By Ed Hammond in New York
Walgreens has come under pressure from an influential group of its shareholders, who want the US pharmacy chain to consider relocating to Europe, in what would be one of the largest tax inversions ever attempted.
Editor’s Note: Exporting patients and companies seems to make economic sense these days.
At a private meeting in Paris on Friday, investors owning close to 5 per cent of Walgreens’ shares lobbied the company’s management to use its $16bn takeover of Swiss-based Alliance Boots to re-domicile its tax base.
The move, known as an inversion, would dramatically reduce Walgreens’ taxable income in the US, which has among the highest corporate tax rates in the world.
The investor group, which included Goldman Sachs Investment Partners and hedge funds Jana Partners, Corvex and Och-Ziff, requested the meeting after becoming frustrated by Walgreens’ refusal to consider relocating, according to people familiar with the matter.
In a note last month, analysts at UBS said Walgreens’ tax rate was expected to be 37.5 per cent compared with 20 per cent for Boots, and that an inversion could increase earnings per share by 75 per cent. They added, however, that “Walgreens’ management seems more hesitant to pull the trigger near-term due to perceived political risks.”
Friday’s meeting was attended by Greg Wasson and Wade Miquelon, Walgreens’ chief executive and chief financial officer, respectively, and Stefano Pessina, the Italian billionaire chairman of Alliance Boots.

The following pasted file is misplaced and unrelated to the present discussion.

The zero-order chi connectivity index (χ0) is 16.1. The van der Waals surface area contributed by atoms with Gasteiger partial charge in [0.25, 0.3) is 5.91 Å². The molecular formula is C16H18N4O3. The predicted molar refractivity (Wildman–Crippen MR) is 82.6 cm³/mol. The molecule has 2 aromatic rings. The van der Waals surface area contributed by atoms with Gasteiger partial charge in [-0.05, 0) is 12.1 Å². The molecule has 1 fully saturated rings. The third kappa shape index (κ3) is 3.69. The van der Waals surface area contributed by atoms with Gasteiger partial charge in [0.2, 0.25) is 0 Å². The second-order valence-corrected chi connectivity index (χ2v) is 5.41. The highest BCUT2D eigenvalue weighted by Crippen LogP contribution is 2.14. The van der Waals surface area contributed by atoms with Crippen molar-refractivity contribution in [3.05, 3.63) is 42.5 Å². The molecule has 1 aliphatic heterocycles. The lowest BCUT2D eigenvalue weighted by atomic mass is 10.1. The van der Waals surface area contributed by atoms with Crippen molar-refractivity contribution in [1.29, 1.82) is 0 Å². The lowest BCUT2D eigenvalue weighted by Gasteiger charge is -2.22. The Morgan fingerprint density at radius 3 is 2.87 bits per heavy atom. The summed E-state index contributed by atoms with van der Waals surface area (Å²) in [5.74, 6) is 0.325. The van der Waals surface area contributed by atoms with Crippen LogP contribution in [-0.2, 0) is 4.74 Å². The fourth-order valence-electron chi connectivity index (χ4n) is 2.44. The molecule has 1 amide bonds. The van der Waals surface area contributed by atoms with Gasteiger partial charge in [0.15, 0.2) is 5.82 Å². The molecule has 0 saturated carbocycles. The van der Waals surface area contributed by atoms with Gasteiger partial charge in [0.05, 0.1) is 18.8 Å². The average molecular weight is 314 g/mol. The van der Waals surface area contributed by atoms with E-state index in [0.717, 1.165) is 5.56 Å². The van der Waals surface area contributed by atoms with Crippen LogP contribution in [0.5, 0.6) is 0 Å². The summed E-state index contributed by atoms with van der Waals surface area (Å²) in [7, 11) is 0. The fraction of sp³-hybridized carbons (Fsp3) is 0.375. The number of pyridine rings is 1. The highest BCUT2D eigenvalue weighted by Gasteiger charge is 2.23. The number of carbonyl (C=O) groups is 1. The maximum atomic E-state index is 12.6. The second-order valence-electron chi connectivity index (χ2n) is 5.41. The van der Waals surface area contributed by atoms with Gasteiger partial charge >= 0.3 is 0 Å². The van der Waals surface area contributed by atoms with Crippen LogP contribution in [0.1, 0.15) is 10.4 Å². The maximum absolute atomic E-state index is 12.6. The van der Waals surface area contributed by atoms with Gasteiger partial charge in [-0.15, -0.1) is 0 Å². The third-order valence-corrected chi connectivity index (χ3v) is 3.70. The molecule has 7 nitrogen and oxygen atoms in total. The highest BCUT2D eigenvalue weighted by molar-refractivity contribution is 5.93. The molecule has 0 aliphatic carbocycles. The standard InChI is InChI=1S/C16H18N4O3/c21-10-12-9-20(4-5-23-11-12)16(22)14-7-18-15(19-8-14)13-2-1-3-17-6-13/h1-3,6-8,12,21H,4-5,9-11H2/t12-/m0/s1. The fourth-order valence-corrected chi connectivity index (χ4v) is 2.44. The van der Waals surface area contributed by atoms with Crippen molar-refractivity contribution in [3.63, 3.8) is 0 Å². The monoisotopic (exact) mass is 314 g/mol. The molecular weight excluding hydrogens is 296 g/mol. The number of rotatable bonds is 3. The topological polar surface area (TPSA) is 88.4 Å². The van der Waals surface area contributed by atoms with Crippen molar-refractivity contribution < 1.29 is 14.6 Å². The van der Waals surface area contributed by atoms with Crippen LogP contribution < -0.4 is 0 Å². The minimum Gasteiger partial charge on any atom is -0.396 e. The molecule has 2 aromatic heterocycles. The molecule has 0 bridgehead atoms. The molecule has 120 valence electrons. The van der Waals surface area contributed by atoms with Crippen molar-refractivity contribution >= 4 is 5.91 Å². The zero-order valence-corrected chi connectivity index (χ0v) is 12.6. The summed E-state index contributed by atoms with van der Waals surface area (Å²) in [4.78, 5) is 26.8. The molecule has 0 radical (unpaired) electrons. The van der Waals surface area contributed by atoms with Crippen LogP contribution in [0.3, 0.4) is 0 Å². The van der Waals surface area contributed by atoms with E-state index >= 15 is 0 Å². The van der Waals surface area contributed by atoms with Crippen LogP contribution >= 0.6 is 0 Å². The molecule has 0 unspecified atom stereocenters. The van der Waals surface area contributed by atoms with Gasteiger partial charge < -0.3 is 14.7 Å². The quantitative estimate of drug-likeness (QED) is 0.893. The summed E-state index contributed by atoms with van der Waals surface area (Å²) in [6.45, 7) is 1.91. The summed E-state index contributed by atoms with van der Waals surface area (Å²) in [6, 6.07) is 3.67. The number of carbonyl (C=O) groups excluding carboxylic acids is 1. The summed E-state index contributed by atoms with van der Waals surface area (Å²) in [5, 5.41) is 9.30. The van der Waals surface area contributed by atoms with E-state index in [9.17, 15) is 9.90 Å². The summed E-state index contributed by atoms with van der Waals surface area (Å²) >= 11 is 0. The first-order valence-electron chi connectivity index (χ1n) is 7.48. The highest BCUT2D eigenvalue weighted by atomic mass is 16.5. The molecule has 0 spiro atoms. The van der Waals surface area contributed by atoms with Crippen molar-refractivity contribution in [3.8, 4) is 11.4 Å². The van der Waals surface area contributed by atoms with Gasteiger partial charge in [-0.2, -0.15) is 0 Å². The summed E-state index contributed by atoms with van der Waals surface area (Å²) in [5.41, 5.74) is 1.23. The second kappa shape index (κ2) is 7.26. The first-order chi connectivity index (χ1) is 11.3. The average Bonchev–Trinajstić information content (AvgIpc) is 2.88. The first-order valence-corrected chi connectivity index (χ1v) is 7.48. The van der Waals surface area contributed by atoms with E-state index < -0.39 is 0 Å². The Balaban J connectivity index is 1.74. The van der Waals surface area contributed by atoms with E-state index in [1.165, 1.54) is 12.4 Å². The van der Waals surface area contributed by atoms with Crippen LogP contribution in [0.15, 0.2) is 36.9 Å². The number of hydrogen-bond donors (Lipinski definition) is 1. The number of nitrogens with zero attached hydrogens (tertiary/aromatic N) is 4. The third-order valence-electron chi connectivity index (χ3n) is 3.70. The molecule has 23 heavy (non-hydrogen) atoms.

The discussions, held at the Four Seasons hotel in the city’s upscale 8th arrondissement, were “constructive”, according to two people with knowledge of the meeting.
Existing rules mean that a US company can forgo its domestic tax status through a deal that transfers more than 20 per cent of its shares to foreign owners.
A tax inversion by Walgreens would be likely to face strong political resistance in the US, where the practice has become increasingly popular during the past two years, particularly in the pharmaceutical sector.
As well as pushing the executives to consider an inversion, the shareholder group told Messrs Wasson and Pessina that they wanted to see a greater role for Boots’ management team in running the merged business.
Illinois-based Walgreens acquired 45 per cent of Boots for $6.5bn in cash and shares in 2012, with an option to buy the remaining 55 per cent next year for $9.5bn. The combined business would have sales of $110bn, based on 2013 figures.
Alliance Boots has been criticised by tax protest groups, including UK Uncut, over claims that it had reduced its tax bill since being taken private by Mr Pessina and private equity group Kohlberg Kravis Roberts in a £12bn deal in 2007.
Walgreens and Alliance Boots both declined to comment.
Additional reporting by Caroline Binham in London